In an interview given to the weekly Le Point earlier this month, the former and future world statesman complained that he was the victim of a “manhunt” but added that he had been “naïve” and “out of step with French society.” Cleared of sexually assaulting a maid in New York, he still faces charges of being part of a prostitution ring in which fraudulently acquired money was used to pay the women. He denies them, calling the accusations absurd. All he did, he says, was to go to sex parties in which many people – including many distinguished people –took part. He has never denied he was a swinger himself
. Reportedly, he told his wife, Annie Sinclair, before their marriage 20 years ago: “Don’t marry me, I’m an incorrigible skirt-chaser!” Ms. Sinclair, indulgent of faults for which she had been warned, stood by him for months but left him this summer.
Strauss-Kahn implies he is guilty only of misreading French public opinion, with more than a suggestion that he is being judged by a bunch of hypocrites who do, or wish to do, what he does.
But it’s more than that. He’s being judged against a modern, feminist view that power – economic, social, political – remains deeply unequal between men and women, and that sexual power is thus also unequal.
That perspective got dramatic and Prime Ministerial underpinning last week when Julia Gillard, the Australian premier and Labour leader, rounded on opposition leader Tony Abbott. Pointing a finger at her opponent a few feet away across the parliamentary chamber, Gillard said, “I will not take lessons on misogyny from that man!” She listed a series of occasions in which she was offended by his actions, including his posing by a placard that read “Ditch the Witch.”
Australian comment, much of it in News Corporation newspapers opposed to the Labour government, upbraided her for hypocrisy. Her speech drew attention away from the fact that she had felt constrained to support a party colleague whose public sexism – comparing women’s genitalia to shellfish – was more obvious. But it has been widely lauded elsewhere an expression of exasperation by a woman, unmarried and childless, accused by a Liberal Party senator, Bill Heffernan, five years ago of being “deliberately barren”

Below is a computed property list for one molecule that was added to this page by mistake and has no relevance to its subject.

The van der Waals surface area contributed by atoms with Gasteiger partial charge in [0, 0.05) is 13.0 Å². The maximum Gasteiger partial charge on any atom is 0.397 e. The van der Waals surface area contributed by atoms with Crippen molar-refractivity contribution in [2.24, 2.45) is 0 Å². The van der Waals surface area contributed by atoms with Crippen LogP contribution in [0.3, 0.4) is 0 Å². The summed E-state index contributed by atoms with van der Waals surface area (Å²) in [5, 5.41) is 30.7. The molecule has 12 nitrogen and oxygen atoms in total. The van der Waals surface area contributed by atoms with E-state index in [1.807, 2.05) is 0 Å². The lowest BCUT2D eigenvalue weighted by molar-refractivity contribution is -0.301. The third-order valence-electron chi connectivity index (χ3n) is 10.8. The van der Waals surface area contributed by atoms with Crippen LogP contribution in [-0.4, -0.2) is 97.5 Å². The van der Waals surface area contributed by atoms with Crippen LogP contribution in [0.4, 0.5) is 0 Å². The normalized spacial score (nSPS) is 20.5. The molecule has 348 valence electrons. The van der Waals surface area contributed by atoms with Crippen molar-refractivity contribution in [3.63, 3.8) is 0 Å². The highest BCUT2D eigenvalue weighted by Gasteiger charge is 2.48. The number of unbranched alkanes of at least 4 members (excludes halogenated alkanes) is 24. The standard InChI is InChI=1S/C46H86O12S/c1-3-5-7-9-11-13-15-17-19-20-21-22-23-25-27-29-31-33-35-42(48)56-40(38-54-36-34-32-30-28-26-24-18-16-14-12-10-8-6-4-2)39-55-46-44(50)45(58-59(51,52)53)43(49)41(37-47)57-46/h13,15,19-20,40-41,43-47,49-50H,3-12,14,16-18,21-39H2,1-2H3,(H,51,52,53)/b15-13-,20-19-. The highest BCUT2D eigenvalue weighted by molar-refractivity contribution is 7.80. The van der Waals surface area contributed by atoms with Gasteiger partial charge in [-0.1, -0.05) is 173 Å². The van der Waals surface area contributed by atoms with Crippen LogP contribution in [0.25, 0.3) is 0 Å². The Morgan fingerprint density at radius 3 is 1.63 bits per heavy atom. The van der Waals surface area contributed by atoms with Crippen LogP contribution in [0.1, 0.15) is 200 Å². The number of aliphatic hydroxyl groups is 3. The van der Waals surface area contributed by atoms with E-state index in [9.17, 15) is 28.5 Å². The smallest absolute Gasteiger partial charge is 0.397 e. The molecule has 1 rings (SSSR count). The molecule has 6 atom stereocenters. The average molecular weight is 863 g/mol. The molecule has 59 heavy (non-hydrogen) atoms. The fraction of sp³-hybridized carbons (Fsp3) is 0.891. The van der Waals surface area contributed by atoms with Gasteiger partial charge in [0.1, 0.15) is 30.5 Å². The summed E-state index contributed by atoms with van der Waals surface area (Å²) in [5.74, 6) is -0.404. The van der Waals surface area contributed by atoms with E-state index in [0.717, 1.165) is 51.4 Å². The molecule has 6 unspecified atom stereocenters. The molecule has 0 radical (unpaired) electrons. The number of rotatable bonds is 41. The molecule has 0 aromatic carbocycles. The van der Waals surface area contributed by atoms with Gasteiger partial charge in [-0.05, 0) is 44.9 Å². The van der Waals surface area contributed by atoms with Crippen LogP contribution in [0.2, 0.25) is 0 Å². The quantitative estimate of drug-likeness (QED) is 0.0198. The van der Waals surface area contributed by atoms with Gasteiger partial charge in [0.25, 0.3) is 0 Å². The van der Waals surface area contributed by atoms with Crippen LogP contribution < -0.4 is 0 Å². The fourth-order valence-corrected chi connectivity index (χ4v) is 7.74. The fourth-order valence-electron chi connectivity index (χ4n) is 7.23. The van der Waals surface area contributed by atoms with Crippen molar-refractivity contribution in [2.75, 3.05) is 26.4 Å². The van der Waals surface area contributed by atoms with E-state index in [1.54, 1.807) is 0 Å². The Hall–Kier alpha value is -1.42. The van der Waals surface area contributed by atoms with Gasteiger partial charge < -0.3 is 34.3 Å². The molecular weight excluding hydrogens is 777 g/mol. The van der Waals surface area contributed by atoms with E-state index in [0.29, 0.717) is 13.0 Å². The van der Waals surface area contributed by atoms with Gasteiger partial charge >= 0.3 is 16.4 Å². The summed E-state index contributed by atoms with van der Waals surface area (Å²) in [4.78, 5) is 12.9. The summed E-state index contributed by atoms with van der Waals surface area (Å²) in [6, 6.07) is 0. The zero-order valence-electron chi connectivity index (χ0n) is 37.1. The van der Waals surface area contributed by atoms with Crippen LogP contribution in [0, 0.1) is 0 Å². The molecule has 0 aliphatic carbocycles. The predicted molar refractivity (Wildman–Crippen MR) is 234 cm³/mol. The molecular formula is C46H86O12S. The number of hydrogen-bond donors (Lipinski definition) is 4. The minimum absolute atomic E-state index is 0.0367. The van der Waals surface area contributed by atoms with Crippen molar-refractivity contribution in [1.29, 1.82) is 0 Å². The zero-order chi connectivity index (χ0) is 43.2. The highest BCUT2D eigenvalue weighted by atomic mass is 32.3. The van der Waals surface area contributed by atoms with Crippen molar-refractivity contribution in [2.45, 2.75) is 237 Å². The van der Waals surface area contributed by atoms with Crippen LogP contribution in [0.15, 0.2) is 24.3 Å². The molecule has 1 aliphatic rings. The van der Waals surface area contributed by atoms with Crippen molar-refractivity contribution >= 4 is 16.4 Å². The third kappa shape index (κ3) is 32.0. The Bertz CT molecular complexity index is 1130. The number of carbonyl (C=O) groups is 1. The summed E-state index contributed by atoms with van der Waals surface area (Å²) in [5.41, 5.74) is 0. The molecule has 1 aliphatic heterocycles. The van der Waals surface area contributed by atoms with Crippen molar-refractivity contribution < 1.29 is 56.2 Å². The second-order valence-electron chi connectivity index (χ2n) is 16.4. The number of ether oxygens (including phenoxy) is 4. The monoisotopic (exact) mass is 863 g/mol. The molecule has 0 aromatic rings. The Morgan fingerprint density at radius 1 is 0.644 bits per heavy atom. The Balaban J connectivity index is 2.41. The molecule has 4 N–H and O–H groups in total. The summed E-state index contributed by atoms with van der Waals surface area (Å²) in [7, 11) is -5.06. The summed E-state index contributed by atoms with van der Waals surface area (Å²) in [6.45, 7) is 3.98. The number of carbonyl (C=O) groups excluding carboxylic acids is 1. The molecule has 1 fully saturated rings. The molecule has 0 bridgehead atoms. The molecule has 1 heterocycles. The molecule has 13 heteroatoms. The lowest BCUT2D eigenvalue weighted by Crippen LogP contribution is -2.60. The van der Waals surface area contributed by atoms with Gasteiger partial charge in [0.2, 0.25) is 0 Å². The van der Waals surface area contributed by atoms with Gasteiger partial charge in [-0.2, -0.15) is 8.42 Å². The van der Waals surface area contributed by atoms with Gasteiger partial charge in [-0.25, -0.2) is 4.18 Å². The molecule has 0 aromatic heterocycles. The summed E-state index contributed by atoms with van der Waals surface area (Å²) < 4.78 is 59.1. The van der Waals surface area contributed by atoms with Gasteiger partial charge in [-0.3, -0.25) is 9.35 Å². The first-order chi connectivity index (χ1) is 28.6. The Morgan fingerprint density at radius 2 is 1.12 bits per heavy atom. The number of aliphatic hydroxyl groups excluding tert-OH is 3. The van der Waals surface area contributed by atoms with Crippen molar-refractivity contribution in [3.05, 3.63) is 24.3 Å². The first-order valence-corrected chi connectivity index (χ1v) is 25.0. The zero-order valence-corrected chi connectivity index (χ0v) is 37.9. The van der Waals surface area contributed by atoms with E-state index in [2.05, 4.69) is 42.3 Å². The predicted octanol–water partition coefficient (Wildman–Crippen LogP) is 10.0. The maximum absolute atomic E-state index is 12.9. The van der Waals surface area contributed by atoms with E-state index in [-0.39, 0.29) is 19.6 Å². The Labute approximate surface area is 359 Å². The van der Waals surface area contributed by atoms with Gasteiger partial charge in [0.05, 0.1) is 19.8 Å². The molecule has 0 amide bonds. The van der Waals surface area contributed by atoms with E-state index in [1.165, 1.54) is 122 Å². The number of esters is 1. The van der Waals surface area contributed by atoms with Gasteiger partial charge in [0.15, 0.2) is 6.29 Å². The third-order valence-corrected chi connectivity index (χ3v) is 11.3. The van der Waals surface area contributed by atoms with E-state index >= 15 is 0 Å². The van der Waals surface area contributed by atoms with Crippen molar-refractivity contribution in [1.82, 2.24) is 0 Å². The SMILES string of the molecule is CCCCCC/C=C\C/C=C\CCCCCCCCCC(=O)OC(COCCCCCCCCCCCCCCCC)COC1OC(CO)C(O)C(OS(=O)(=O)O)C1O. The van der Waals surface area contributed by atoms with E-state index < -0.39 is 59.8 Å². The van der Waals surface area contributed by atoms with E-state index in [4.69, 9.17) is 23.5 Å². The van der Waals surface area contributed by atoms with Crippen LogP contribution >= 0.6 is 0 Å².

and thus unfit to lead.
The world’s most seductive statesman, Silvio Berlusconi, also, like DSK, faces a trial, in which he is accused of paying for sex with an underage woman, Karima el-Mahroug, a.k.a. Ruby Heart-stealer, a Moroccan exotic dancer. The trial, postponed during Italian justice’s extensive summer pause, resumed in Milan earlier this month. No one will bet that Silvio will be found guilty. He’s beaten every one of the many raps against him so far. Even when it was clear that associates ferried busloads of young women to his parties and that he told many transparent lies about his activities, he retained his popularity with a majority of voting Italians. Never charged with rape, his money and media holdings made him as much a target of seduction as an initiator. In her book, We, Silvio’s girls,
Elisa Alloro, a former employee of Berlusconi’s Mediaset channels, presented him as a man of kindness and honour, saying in an interview, “I have always considered every moment I have spent with him as a gift from God.” as Along with the attractions of money and media, Berlusconi has been able to count on a culture more accommodating than the Anglo-Saxon or Scandinavian ones to the use of power and wealth, including its use to attract young women to older men.